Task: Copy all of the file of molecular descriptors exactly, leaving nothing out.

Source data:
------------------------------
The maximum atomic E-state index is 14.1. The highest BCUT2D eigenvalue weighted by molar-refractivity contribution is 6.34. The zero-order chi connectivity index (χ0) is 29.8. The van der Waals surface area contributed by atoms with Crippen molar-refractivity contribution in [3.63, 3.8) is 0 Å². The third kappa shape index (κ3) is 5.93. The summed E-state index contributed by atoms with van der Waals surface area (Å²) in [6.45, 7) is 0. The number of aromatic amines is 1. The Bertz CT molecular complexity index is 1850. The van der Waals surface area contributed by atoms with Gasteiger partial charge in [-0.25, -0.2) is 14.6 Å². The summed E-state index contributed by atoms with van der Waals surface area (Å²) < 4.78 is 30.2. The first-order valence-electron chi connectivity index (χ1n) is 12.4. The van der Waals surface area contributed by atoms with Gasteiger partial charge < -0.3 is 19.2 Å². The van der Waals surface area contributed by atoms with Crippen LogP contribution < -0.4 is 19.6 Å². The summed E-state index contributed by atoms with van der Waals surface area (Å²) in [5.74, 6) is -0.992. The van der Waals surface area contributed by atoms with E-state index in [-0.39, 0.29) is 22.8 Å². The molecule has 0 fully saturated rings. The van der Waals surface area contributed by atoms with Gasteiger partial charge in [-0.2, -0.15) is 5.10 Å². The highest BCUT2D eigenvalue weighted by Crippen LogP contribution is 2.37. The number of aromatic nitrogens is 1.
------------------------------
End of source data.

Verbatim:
The maximum atomic E-state index is 14.1. The highest BCUT2D eigenvalue weighted by molar-refractivity contribution is 6.34. The zero-order chi connectivity index (χ0) is 29.8. The van der Waals surface area contributed by atoms with Crippen molar-refractivity contribution in [3.63, 3.8) is 0 Å². The third kappa shape index (κ3) is 5.93. The summed E-state index contributed by atoms with van der Waals surface area (Å²) in [6.45, 7) is 0. The number of aromatic amines is 1. The Bertz CT molecular complexity index is 1850. The van der Waals surface area contributed by atoms with Gasteiger partial charge in [-0.25, -0.2) is 14.6 Å². The summed E-state index contributed by atoms with van der Waals surface area (Å²) < 4.78 is 30.2. The first-order valence-electron chi connectivity index (χ1n) is 12.4. The van der Waals surface area contributed by atoms with Gasteiger partial charge < -0.3 is 19.2 Å². The van der Waals surface area contributed by atoms with Crippen LogP contribution < -0.4 is 19.6 Å². The summed E-state index contributed by atoms with van der Waals surface area (Å²) in [5.74, 6) is -0.992. The van der Waals surface area contributed by atoms with E-state index in [-0.39, 0.29) is 22.8 Å². The molecule has 0 fully saturated rings. The van der Waals surface area contributed by atoms with Gasteiger partial charge in [-0.2, -0.15) is 5.10 Å². The highest BCUT2D eigenvalue weighted by Crippen LogP contribution is 2.37. The number of aromatic nitrogens is 1.